Children of
The Depression

Kathleen Thompson,
Hilary MacAustin,
Editors

(Indiana University Press)
During the early years of the Depression in the United States, over 250,000 children were homeless, and, in some areas, 90% were malnourished.

In 1932, Clarence E. Pickett reported to Congress that --- depending on the school --- 20 - 90 percent of the children that the American Friends Service Committee had surveyed were underweight, suffering from rickets, pellagra, malnutrition, lethargy and sleeplessness.

In Chicago, 11,000 children in the public schools were being assisted by their teachers who paid for their food out of their own pockets. 3,000,000 children had to leave the educational system to take jobs, but there was no protection from exploitation because there were no child-labor laws.

Over 15,000 young people were working in saw-mills, another 15,000 mining coal, and 5,000 more in steel mills. Younger children were paid less than the older ones --- in some cases they received not much more than 50 a week. Wages were as low as two cents an hour.

Beginning in 1935, the New Deal wanted to record its works to alleviate poverty, malnutrition, unemployment, low wages, and the general misery that was part of the Depression. It also saw the project as a chance to give employment to starving photographers. Roy Stryker was hired by the Resettlement Administration and the Farm Security Administration to find and give work to likes of Walker Evans, Arthur Rothstein, Dorothea Lange, Ben Shahn.
Between 1935 and 1943, the RA and the FSA made more than 200,000 photographs of American life --- an astonishing record of the good and the bad of the U. S. The photographs were generally superb and the photographers given immense latitude in what they were to record.

The photographs chosen to appear in Children of the Depression number well over a hundred. They are presented with respect and grace, and not a few are genuine heart-breakers. They are interspersed with quotes from oral histories of those who lived through the Depression, along with letters in government files, addressed to those in Washington, D. C. One, dated 20 January 1938, was sent to Eleanor Roosevelt:

    I am writing this letter in hopes that you will answer in my favor. My father H. C. has been in bed from a stroke for almost a year. We have no money and my brother works but makes $3.00 a week and there are eight in our family. My step-mother is very good to me and I try to help her. She takes in washings and I have to walk for six or eight blocks and then carry the washings home. I have to go of a morning before school and it has been very cold here. If you would send me a bicycle to ride when I go after washings for her I shall appreciate it. I am in eighth grade at school and work very hard to make passing grades. The Principal of the school bought two of my sisters and me a pair of slippers so we would not have to stay at home. If you would do this for me I shall be able to help my step-mother more. If you send me one I would like a girls bicycle. I am about 4 feet 3 inches tall so if you send me one you can judge as to what size.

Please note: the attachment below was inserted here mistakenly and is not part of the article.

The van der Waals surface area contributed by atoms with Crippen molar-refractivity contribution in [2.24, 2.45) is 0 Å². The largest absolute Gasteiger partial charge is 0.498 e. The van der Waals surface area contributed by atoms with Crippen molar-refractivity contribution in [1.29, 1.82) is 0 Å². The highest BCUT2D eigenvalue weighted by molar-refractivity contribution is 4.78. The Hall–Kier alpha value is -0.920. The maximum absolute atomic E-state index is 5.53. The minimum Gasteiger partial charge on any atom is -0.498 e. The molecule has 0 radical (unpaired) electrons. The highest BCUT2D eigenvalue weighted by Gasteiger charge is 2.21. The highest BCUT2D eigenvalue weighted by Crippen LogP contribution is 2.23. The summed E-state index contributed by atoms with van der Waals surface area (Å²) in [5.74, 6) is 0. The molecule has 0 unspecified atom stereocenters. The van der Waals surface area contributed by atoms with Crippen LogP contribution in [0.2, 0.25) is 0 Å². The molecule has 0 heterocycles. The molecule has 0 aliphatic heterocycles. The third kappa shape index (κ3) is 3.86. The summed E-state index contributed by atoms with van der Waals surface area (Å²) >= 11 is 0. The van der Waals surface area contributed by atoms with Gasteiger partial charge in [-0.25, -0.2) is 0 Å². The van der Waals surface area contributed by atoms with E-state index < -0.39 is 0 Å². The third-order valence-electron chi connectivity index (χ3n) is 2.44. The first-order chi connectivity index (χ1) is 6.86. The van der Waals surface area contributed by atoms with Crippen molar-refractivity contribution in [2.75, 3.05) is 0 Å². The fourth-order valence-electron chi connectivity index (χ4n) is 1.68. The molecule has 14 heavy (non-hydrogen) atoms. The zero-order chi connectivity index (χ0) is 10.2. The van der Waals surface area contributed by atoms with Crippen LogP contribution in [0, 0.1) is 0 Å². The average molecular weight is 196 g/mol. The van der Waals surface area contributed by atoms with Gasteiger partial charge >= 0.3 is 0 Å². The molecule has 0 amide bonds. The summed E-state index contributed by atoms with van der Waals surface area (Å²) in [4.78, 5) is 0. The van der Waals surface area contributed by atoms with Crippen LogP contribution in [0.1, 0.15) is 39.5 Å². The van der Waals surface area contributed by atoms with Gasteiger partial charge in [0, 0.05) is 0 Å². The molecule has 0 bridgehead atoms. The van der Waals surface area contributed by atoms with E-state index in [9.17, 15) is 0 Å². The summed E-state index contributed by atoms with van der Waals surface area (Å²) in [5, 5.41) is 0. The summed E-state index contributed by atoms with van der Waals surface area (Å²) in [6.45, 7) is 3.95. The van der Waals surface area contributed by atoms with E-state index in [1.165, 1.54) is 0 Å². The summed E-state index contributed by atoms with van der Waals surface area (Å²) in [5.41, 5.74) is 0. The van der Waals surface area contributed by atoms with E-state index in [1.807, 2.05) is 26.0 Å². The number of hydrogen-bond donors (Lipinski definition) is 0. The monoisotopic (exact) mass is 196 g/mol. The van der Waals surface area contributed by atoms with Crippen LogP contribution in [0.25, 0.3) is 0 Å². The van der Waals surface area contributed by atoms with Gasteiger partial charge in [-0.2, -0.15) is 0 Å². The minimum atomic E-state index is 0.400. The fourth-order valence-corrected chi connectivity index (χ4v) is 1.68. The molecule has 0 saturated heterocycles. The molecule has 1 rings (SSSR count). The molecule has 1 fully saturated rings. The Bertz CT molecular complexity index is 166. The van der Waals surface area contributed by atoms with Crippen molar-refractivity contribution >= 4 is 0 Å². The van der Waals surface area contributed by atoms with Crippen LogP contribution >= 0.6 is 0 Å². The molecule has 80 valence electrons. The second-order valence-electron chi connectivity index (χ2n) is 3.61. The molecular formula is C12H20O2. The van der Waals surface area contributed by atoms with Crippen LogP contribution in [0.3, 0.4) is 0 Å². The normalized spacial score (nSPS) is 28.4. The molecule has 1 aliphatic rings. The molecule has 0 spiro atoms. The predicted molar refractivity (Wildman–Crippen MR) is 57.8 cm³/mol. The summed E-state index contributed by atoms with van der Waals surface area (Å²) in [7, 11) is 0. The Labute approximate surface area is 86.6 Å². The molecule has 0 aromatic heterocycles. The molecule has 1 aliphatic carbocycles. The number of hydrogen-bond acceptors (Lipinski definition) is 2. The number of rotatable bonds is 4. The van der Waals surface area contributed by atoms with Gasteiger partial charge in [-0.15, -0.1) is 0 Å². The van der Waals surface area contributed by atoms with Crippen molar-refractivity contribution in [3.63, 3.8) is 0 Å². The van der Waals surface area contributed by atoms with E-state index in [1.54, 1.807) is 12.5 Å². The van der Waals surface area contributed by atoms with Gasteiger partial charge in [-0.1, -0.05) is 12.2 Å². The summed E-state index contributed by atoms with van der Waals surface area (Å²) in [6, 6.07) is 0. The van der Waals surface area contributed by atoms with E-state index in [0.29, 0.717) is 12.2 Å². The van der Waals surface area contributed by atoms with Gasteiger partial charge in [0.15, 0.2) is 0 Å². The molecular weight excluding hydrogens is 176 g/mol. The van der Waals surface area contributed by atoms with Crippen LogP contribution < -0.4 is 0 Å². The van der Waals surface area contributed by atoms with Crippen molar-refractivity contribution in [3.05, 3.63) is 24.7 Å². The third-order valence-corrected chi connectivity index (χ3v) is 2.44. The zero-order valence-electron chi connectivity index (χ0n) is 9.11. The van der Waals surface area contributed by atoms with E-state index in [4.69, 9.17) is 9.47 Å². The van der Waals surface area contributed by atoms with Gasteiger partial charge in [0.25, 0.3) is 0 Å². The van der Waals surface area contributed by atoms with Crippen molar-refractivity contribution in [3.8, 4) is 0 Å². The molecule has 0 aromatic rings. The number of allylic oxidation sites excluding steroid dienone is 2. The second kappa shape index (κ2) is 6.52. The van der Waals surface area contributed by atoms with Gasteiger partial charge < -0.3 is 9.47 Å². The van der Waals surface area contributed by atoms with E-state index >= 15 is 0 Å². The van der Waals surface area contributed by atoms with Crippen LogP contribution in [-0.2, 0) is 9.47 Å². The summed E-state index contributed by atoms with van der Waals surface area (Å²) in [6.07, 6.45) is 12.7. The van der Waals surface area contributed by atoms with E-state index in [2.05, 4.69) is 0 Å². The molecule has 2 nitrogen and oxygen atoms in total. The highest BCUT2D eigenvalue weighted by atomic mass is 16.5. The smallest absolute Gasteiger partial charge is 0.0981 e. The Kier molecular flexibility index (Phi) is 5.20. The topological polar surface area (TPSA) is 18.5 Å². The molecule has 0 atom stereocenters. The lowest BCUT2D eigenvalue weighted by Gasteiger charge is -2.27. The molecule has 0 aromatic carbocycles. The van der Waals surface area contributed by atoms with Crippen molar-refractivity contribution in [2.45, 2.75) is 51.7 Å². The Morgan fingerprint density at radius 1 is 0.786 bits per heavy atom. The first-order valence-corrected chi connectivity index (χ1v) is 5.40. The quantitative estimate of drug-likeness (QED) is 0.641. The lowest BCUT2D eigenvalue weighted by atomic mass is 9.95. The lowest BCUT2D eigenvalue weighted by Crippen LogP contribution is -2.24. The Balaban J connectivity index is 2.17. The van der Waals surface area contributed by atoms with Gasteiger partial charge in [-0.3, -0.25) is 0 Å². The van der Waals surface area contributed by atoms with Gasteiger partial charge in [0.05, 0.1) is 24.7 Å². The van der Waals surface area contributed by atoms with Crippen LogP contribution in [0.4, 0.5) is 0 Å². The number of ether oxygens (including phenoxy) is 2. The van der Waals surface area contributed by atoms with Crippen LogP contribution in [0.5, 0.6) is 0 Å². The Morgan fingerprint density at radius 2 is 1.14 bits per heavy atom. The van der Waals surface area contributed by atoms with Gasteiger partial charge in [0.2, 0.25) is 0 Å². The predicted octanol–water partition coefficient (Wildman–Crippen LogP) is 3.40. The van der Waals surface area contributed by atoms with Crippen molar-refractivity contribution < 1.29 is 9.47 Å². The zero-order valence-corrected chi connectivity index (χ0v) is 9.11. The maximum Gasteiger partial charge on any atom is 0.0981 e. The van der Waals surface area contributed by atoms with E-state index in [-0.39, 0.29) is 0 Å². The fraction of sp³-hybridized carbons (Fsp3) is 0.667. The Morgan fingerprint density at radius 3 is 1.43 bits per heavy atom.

Loving and appreciating,
A. L. C.
--- S. G. Chatworth


The Squabble
Nikolai Gogol
Hugh Alpin,
Translator

(Hesperus)
My friend John Stair, a lawyer by trade, used to spend his evenings --- when he wasn't doing tarts and Torts --- reading the Russians. In the originals.

He would put the original text on the left-hand music stand, and a Russian-English dictionary to the right. By this tedious method he claimed to have made his way through most of Doestoevsky, Turganev, Tolstoi, Chekov, Pushkin and Gogol.

We should envy him, especially for the latter. They say that Gogol's Russian is as rich and inventive as Joyce or James. And barring that you and I take up John's music stands, how are we to judge?

Hesperus has here given us three stories, "The Squabble," "Olde-Worlde Landowners," "The Carriage" --- in easy-to-read versions. "The Squabble" tells of neighbors Ivan Ivanovich Pererepenko and Ivan Nikiforovich Dovgochkhun, good middle class country-folk friends, with "splendid houses in Mirgorod, "surrounded on all four sides by a projecting roof supported by oak pillars." The two go to church together, visit together, share gossip together. And then, one day...

Ivan Nikiforovich has a beautiful gun. Ivan Ivanovich wants to buy it, offering "two sacks of oats and a pig." Ivan Nikiforovich doesn't want to sell, at any price. After some haggling, after Ivan Nikiforovich's third rejection, he waxes roth, calls the other a "goose."

    If Ivan Nikiforovich had not used this word they would have argued with one another and parted, as always, as friends; but now something entirely different took place...

    "How dare you sir, forget both decency and respect for a man's rank and family, and dishonor him with such an abusive term?"

    "What's abusive in that? And really, why are you waving your arms about like that, Ivan Ivanovich?"

    "I repeat, how dare you, contrary to all the proprieties, call me a goose."

    "A plague on your head, Ivan Ivanovich! What is it you're cackling about so?"

And so it goes. Calling one a "goose;" then small intrusions on property lines --- moving fences between their houses --- with law suits filed in court, law suits which go on (civil suits always do go on, don't they?) Finally, the narrator returns to Mirgorod twelve years later, on a wet day, where "some sort of unnatural greenery ... covered the pastures and cornfields like liquid net, and it stuck to them like mischief to an old man and roses to an old woman."

But the net sticks to more than the fields. The narrator runs into Ivan Nikiforovich at church, says, "How you've aged."

    "What can one do? The lawsuit..." At this I let out an involuntary sigh. Ivan Nikiforovich noticed this sigh and said, "Don't worry. I'm reliably informed that the case will be resolved next week, and in my favor."

And when the narrator meets with a thin and wrinkled Ivan Ivanovich: "My case is to be resolved tomorrow without fail. The Palace said it's certain."

§     §     §

"I am destined by the mysterious powers" Gogol wrote, "to walk hand in hand with my strange heroes, viewing life in all its immensity as it rushes past me, viewing it through laughter seen by the world and tears unseen and unknown by it."